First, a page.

Seashells

Seashells

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There is an uncanny peace in the air when you stroll down the beach here in the early morning, especially on Sundays when there aren’t many people out. The sky is a different color, the crashing waves seem less aggressive somehow, and it doesn’t feel like it’s eight thousand degrees outside yet. So it’s pretty nice.

Last Sunday morning, before church, I was taking such a walk when I was struck by the seashells beneath my feet. They were countless; some still intact but most in broken pieces scattered about. I had picked up a cup of coffee from Hoskin’s, the classic hometown diner of NMB, and was carrying the empty styrofoam cup in my hand. Every few feet I walked, I would spot a pretty one that hadn’t been smashed by the ocean and bent over to put it in my empty cup. After a while, I got to thinking that me walking down the shore selecting shells was something like what it might look like on the last day when God looks upon us as a human race. Just as I was only picking up those shells that were unbroken, He’ll look down for people who are whole. Who have been completed by Christ. Just as I was disappointed to see a fragment of a shell that would’ve been beautiful if it weren’t in pieces, He’ll have the same sadness at seeing people He cannot take into His hand on that day.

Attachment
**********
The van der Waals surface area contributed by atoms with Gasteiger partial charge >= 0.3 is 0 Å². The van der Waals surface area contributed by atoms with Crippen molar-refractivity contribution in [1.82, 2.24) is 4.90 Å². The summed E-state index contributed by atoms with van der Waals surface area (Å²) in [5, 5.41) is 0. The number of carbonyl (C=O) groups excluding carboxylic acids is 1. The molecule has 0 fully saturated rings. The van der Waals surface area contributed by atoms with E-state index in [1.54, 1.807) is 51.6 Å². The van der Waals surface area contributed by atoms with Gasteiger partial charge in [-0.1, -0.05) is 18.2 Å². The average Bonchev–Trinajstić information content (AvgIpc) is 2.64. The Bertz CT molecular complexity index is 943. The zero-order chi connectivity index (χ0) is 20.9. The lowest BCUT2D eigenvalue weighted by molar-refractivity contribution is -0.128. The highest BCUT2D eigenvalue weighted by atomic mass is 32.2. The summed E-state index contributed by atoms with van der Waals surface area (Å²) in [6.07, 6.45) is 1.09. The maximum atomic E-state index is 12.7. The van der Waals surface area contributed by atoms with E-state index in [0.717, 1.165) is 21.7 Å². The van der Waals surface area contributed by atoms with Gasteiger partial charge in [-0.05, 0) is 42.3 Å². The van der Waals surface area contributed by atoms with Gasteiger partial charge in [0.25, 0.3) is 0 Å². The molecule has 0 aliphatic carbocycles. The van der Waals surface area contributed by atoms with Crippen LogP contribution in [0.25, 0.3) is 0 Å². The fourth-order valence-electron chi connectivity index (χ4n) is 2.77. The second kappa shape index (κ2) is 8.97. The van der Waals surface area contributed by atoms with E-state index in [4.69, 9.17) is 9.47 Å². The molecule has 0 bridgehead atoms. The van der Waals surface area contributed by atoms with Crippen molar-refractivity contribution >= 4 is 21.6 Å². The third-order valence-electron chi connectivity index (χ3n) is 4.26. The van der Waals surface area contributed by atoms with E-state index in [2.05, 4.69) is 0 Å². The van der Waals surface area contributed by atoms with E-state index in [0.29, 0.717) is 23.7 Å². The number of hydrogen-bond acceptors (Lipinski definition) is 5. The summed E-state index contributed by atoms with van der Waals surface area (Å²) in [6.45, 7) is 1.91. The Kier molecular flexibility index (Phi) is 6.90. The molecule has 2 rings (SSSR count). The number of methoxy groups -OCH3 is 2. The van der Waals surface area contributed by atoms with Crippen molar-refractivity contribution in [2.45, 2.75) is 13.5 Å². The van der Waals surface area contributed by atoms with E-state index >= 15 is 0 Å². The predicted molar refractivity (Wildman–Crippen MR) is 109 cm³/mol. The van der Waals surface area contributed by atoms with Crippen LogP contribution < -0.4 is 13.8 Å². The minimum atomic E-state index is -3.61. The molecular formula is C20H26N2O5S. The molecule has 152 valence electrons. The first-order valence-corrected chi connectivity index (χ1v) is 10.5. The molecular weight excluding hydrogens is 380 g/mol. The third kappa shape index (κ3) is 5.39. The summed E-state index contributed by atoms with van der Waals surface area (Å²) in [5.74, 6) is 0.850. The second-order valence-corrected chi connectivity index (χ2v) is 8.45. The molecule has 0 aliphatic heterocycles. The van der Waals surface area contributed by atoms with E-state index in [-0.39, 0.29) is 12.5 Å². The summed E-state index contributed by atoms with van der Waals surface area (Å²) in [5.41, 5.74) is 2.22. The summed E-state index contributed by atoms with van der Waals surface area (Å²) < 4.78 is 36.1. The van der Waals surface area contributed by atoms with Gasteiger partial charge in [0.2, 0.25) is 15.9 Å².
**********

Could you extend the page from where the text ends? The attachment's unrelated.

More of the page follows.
And if it happened today, it would look a lot like the shore that I walked upon – mostly broken shells.

My reaction to this realization revealed a theme forming throughout my experience here in North Myrtle Beach: that my heart is growing for people who don’t know Jesus. For broken shells that would be left on the beach if God were to walk it today. That compassion, however, is paired with an equally strong excitement for the hope that is offered to us broken shells by the Gospel. That we can be made whole by adoption to sonship through Jesus Christ.

This is beautifully described by the opening lines of Hillsong’s Broken Vessels:

All these pieces
Broken and scattered
In mercy gathered
Mended and whole

We often talk of things moving from our head to our hearts. After my time on the beach that Sunday and several other memorable moments this summer, I can say that my understanding of the world’s need for the Gospel and my desire to make it known has gone from my head to my heart.

I am undeserving to be a complete shell. But Christ has made it so, and now I long to see other broken shells made whole, more so with each passing day.

 

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One Response

  1. Davina Nelson
    | Reply

    Very good Andre. I love this analogy.
    God Bless you!

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